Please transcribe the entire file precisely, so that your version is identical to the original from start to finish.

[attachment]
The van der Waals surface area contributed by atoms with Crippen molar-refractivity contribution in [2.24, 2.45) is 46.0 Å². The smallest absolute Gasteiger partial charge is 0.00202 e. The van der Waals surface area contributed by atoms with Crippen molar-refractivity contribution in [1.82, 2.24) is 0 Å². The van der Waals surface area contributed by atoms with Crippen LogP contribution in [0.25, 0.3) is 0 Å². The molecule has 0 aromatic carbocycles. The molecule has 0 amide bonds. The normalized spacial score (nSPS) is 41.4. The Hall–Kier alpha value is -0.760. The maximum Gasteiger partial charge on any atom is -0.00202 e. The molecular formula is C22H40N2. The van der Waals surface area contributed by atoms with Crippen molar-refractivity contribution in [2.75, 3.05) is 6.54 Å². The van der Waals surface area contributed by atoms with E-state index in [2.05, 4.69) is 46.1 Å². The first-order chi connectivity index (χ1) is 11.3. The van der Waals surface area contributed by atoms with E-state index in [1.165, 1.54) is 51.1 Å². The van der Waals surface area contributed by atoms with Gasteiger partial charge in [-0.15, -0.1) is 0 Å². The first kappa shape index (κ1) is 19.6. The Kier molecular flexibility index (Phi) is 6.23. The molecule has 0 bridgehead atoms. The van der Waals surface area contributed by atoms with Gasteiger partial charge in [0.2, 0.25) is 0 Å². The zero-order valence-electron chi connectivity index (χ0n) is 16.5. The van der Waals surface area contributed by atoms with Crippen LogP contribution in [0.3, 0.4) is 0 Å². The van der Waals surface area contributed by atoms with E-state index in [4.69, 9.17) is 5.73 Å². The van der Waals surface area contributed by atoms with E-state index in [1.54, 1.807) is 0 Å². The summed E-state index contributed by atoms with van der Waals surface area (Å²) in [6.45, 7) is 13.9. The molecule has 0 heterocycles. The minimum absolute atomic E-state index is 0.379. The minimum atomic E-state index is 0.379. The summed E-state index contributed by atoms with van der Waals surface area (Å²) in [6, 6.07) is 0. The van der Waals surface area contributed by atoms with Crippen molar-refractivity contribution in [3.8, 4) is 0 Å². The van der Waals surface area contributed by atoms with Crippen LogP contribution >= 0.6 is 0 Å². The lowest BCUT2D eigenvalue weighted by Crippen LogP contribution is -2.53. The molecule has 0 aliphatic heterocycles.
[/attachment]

The van der Waals surface area contributed by atoms with Crippen molar-refractivity contribution in [2.24, 2.45) is 46.0 Å². The smallest absolute Gasteiger partial charge is 0.00202 e. The van der Waals surface area contributed by atoms with Crippen molar-refractivity contribution in [1.82, 2.24) is 0 Å². The van der Waals surface area contributed by atoms with Crippen LogP contribution in [0.25, 0.3) is 0 Å². The molecule has 0 aromatic carbocycles. The molecule has 0 amide bonds. The normalized spacial score (nSPS) is 41.4. The Hall–Kier alpha value is -0.760. The maximum Gasteiger partial charge on any atom is -0.00202 e. The molecular formula is C22H40N2. The van der Waals surface area contributed by atoms with Crippen molar-refractivity contribution in [2.75, 3.05) is 6.54 Å². The van der Waals surface area contributed by atoms with E-state index in [2.05, 4.69) is 46.1 Å². The first-order chi connectivity index (χ1) is 11.3. The van der Waals surface area contributed by atoms with E-state index in [1.165, 1.54) is 51.1 Å². The van der Waals surface area contributed by atoms with Gasteiger partial charge in [-0.15, -0.1) is 0 Å². The first kappa shape index (κ1) is 19.6. The Kier molecular flexibility index (Phi) is 6.23. The molecule has 0 bridgehead atoms. The van der Waals surface area contributed by atoms with Gasteiger partial charge in [0.2, 0.25) is 0 Å². The zero-order valence-electron chi connectivity index (χ0n) is 16.5. The van der Waals surface area contributed by atoms with Crippen LogP contribution in [0.3, 0.4) is 0 Å². The van der Waals surface area contributed by atoms with E-state index in [4.69, 9.17) is 5.73 Å². The van der Waals surface area contributed by atoms with E-state index in [1.54, 1.807) is 0 Å². The summed E-state index contributed by atoms with van der Waals surface area (Å²) in [6.45, 7) is 13.9. The molecule has 0 heterocycles. The minimum absolute atomic E-state index is 0.379. The minimum atomic E-state index is 0.379. The summed E-state index contributed by atoms with van der Waals surface area (Å²) in [6, 6.07) is 0. The van der Waals surface area contributed by atoms with Crippen molar-refractivity contribution in [3.8, 4) is 0 Å². The van der Waals surface area contributed by atoms with Crippen LogP contribution >= 0.6 is 0 Å². The lowest BCUT2D eigenvalue weighted by Crippen LogP contribution is -2.53. The molecule has 0 aliphatic heterocycles.